School feeding programs for Filipino kids

Fritzie Rodriguez

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To address the issue of hunger among schoolchildren, DSWD and DepEd are each allocating less than P2,000 per child for 120 days of feeding

HUNGRY STUDENTS. DSWD & DepEd are conducting school feeding programs, with hopes of ending malnutrition among students. Photo by LeAnne Jazul/Rappler

MANILA, Philippines – Part of the UN Millennium Development Goals (MDGs) is the enhancement of the health and education status of children. 

To help in achieving these MDGs, The Department of Education (DepEd) has been conducting School-Based Feeding Programs (SBFP) since 2010. 

DepEd, through its regional offices, identifies students nationwide who are malnourished. SBFP beneficiaries are selected based on this database.

For school year 2012-2013, the program covered 40,361 (or a mere 7.56%) of the 534,054 identified malnourished students from kindergarten until Grade 6.

The small coverage is largely attributed to budget constraints, DepEd Assistant Secretary Tonisito M.C. Umali said. DepEd’s SBFP budget for food is P15 per child and P1 per child for operational expenses, multiplied by 120 feeding days. This sums up to about P1,920 per child.

Lasting for 120 days, the feeding program targets the restoration of at least 70% of beneficiaries to their normal nutritional status and the improvement of class attendance by 85-100%.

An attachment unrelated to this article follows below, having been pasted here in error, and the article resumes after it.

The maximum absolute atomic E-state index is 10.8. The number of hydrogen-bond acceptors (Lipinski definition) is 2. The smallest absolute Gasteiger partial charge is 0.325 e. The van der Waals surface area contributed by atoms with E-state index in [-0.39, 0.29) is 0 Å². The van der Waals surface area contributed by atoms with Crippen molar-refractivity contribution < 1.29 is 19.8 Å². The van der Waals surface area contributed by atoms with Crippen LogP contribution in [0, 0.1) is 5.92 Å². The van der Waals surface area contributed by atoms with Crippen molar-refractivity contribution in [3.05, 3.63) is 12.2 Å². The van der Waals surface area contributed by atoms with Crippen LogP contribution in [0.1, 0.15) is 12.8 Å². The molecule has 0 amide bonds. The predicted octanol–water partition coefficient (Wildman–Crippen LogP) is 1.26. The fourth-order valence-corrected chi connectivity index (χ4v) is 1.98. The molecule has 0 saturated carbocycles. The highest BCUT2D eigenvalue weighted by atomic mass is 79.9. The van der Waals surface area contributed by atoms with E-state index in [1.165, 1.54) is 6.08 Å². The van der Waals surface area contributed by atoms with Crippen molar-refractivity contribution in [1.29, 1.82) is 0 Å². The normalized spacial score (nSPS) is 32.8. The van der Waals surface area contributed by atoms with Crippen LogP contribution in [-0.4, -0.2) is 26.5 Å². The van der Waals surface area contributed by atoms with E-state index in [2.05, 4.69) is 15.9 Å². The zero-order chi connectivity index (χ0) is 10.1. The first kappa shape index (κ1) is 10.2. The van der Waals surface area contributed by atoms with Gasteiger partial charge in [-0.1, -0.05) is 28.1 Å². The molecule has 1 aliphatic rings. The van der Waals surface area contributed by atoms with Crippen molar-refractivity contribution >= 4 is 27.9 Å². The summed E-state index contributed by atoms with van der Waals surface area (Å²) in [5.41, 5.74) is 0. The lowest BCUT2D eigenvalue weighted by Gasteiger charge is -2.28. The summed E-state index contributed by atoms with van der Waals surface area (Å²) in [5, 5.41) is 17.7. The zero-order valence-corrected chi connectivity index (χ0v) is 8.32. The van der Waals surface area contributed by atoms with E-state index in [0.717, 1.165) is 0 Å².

DepEd works with LGUs and private partners like Jollibee (Busog, Lusog, Talino Program) for other feeding programs outside SBFP.

School canteens are also tasked to help in the elimination of malnutrition among students.


The DepEd guidelines on canteen operations include: 

  • Banning junk foods detrimental to a child’s health
  • Serving nutrient-rich foods (i.e., fruits, vegetables, fortified products)
  • Reasonable prices
  • Clean preparations and facilities 

School heads and regional offices are obliged to monitor canteen and SBFP implementations.

“There’s no doubt that with this school feeding program, the performance of children improved,” Umali stressed.

He noted that class attendance increased by 85-100% during and after the feeding period, and drop-out rates among Grade 1-3 pupils decreased.

DSWD Supplementary Feeding Program

MEAL TIME. Preschoolers enjoy their nutritious lunch provided by DSWD's Supplementary Feeding Program. Photo from DSWD

The Department of Social Welfare and Development (DSWD) has also been conducting a Supplementary Feeding Program (SFP) for preschoolers since 2011.

The program aims to improve the nutritional status of malnourished children aged 2 to 5 years old.

A child’s nutritional status is assessed before and after the program.

SFP covered 35,688 daycares nationwide (or 1,594,843 children) in 2013-2014. SFP covered 89.7% of its target.

This DSWD program, just like the DepEd program also lasts for 120 days. Children not enrolled in daycare centers can still avail of the program by joining Supervised Neighborhood Plays.